If someone told you in 1998 that a series about pot-smoking, bell bottom-wearing teens in Wisconsin would produce two of the next decade's biggest stars, you probably wouldn't believe them. And if they told you Kelso, the dumb pretty boy, and Jackie, the spoiled rich girl, were the two destined for superstardom, you'd definitely think they were joking. Now Ashton Kutcher and Mila Kunis will have a chance to reminisce about their humble beginnings when the cast of That '70s Show reunites during Fox's 25th Anniversary Special.
Kunis and Kutcher will be joined by former castmates Laura Prepon and Wilmer Valderrama for the special, which airs April 22. So what about the rest of the cast? Earlier, Hollywood.com took a look at what they're up to today, and it's pretty obvious why Lisa Robin Kelly won't be returning. Topher Grace didn't leave the show on good terms, but what about Danny Masterson? Though he hasn't been acting much recently, it sounds like a great opportunity to plug his restaurants.
Kutcher and Kunis aren't the only big stars returning to Fox. The two-hour special will also feature Gillian Anderson and David Duchovney of The X-Files, Gabrielle Carteris, Shannen Doherty, Jason Priestley and Ian Ziering from Beverly Hills, 90210, Christina Applegate, David Faustino, Ed O’Neill and Katey Sagal from Married…With Children, and stars from the network's other big hits.
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The God of Legion secular Hollywood’s latest Biblically-inspired action flick is old-school an angry spiteful Almighty with a penchant for Old Testament theatrics. Fed up with humanity’s decadent warmongering ways He’s decided to pull the plug on the whole crazy experiment and start over from scratch.
Fortunately for us the God of Legion is also a rather lazy fellow. Instead of doing the apocalyptic work himself and wiping us out with a giant flood which worked perfectly well last time He opts to delegate the task to His army of angels — a questionable strategy that starts to fall apart when the archangel charged with leading the planned extermination Michael (Paul Bettany) refuses to comply.
Michael who unlike his boss still harbors affection for our sorry species abandons his post and descends to earth where inside the swollen belly of Charlie (Adrianne Palicki) an unwed mother-to-be working as a waitress in an out-of-the-way diner sits humanity’s lone hope for survival. Why is this particular baby so important? Is it the one destined to lead us to victory over Skynet? Heaven knows — Legion reveals little details its script devoid of actual scripture. What is clear is that God’s celestial hitmen want the kid whacked before it’s born.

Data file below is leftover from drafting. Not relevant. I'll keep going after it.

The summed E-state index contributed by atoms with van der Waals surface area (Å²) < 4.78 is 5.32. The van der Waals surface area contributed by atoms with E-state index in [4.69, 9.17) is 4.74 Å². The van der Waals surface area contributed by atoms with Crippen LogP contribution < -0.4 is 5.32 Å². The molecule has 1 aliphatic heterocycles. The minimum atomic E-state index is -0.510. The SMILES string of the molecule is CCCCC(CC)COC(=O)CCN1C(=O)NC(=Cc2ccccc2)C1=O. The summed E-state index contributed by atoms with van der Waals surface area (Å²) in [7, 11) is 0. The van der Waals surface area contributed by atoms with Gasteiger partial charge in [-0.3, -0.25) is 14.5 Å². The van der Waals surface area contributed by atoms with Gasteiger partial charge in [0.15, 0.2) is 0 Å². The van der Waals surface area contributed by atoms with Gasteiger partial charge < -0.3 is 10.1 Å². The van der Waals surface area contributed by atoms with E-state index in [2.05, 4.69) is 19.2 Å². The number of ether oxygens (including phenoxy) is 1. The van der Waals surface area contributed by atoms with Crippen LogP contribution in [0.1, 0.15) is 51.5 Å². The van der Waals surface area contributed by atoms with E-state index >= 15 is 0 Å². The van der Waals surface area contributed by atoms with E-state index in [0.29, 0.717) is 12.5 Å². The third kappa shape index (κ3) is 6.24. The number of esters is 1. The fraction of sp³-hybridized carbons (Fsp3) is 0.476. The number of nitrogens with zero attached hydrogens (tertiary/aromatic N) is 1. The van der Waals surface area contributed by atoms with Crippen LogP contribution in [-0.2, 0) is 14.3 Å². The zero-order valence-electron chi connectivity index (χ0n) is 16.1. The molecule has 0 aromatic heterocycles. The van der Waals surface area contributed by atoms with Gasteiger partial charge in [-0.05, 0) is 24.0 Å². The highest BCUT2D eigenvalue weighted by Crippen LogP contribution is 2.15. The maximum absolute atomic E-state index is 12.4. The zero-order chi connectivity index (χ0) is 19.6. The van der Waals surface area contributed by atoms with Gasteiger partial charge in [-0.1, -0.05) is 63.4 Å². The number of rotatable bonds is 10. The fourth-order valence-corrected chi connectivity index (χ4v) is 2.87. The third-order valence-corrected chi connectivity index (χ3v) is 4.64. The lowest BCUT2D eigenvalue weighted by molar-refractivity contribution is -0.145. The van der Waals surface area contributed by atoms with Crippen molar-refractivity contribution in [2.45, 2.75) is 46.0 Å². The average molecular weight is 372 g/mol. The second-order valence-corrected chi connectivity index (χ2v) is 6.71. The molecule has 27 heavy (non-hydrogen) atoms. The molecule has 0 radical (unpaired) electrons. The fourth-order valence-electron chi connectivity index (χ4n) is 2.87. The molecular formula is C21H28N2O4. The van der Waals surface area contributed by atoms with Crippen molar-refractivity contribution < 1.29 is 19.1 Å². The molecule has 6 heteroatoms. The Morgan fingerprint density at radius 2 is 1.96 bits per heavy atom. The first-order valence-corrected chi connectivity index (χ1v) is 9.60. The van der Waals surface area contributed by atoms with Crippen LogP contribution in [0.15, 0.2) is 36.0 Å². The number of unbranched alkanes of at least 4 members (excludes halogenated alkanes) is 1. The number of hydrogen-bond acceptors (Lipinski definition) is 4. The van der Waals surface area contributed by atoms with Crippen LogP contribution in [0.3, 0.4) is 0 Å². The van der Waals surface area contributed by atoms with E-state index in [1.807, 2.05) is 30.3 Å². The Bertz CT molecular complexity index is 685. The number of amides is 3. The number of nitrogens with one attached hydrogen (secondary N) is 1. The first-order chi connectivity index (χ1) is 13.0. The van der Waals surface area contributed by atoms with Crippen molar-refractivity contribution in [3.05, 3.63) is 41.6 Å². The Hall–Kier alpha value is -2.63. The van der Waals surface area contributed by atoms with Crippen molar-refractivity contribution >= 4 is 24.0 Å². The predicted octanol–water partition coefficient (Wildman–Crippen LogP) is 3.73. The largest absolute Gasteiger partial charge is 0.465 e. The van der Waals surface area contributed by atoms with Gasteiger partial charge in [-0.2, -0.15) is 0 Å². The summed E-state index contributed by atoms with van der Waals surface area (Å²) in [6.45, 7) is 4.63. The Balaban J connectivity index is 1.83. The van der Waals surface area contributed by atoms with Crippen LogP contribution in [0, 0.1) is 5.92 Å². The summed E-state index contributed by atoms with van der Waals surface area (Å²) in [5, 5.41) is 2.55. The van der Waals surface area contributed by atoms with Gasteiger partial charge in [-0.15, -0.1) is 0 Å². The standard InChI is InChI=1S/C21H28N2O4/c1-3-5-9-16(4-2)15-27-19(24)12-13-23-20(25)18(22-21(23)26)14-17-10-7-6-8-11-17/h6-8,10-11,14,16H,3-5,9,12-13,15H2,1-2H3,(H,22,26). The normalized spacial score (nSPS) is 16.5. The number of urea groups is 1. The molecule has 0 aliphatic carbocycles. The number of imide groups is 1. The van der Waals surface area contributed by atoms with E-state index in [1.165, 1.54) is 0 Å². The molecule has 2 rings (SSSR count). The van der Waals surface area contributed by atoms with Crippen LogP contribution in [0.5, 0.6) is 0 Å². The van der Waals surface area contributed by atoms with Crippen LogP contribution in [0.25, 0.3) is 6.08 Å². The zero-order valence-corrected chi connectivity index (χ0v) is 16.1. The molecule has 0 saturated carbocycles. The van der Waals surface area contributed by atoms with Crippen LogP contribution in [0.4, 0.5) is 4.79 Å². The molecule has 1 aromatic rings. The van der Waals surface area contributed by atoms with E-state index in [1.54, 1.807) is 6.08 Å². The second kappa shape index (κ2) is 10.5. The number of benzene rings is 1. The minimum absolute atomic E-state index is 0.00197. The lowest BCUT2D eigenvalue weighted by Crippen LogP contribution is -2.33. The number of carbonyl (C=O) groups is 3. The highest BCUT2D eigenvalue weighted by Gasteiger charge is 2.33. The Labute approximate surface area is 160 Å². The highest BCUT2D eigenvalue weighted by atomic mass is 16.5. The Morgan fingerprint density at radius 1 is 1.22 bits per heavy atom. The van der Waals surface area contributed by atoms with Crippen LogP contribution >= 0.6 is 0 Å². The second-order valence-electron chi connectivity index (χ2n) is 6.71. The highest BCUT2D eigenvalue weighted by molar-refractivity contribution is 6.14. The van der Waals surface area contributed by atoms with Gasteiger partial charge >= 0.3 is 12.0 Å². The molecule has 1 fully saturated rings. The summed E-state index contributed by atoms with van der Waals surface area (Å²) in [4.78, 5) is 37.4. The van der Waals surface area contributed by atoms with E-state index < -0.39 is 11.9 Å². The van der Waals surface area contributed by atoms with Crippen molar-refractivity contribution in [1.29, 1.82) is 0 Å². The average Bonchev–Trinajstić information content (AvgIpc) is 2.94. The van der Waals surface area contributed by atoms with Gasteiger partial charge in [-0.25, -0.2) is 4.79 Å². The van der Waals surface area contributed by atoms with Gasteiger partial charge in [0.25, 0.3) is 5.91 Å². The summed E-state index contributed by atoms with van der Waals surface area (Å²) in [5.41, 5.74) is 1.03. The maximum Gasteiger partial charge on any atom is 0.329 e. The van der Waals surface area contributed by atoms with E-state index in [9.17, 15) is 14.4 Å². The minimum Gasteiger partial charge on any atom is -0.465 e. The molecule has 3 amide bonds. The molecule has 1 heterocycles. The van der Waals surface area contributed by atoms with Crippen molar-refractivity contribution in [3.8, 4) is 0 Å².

But Michael won’t let humanity fall without a fight. Armed with a Waco-sized arsenal of assault weapons he hunkers down with the diner’s patrons a largely superfluous collection of thinly-sketched caricatures from various demographic groups led by Dennis Quaid as the diner’s grizzled owner Tyrese Gibson as a hip-hop hustler and Lucas Black as a simple-minded country boy.
Together they mount a heroic final stand against hordes of angels who’ve taken possession of “weak-willed” humans turning kindly old grandmas and mild-mannered ice cream vendors into snarling ravenous foul-mouthed beasts. They descend upon the ramshackle diner in a series of full-frontal assaults commanded by the archangel Gabriel (Kevin Durand) the George Pickett of End of Days generals.
Beneath its superficial religious facade Legion is really just a run-of-the-mill zombie flick a Biblical I Am Legend. Bettany an actor accustomed to smaller dramatic roles in films like A Beautiful Mind and The Da Vinci Code looks perfectly at ease in his first major action role wielding machine guns and bowie knives with equal aplomb. Conversely first-time director Scott Stewart a former visual effects artist does little to prove himself worthy of such a promotion serving up some impressive CGI work but not much else worthy of note.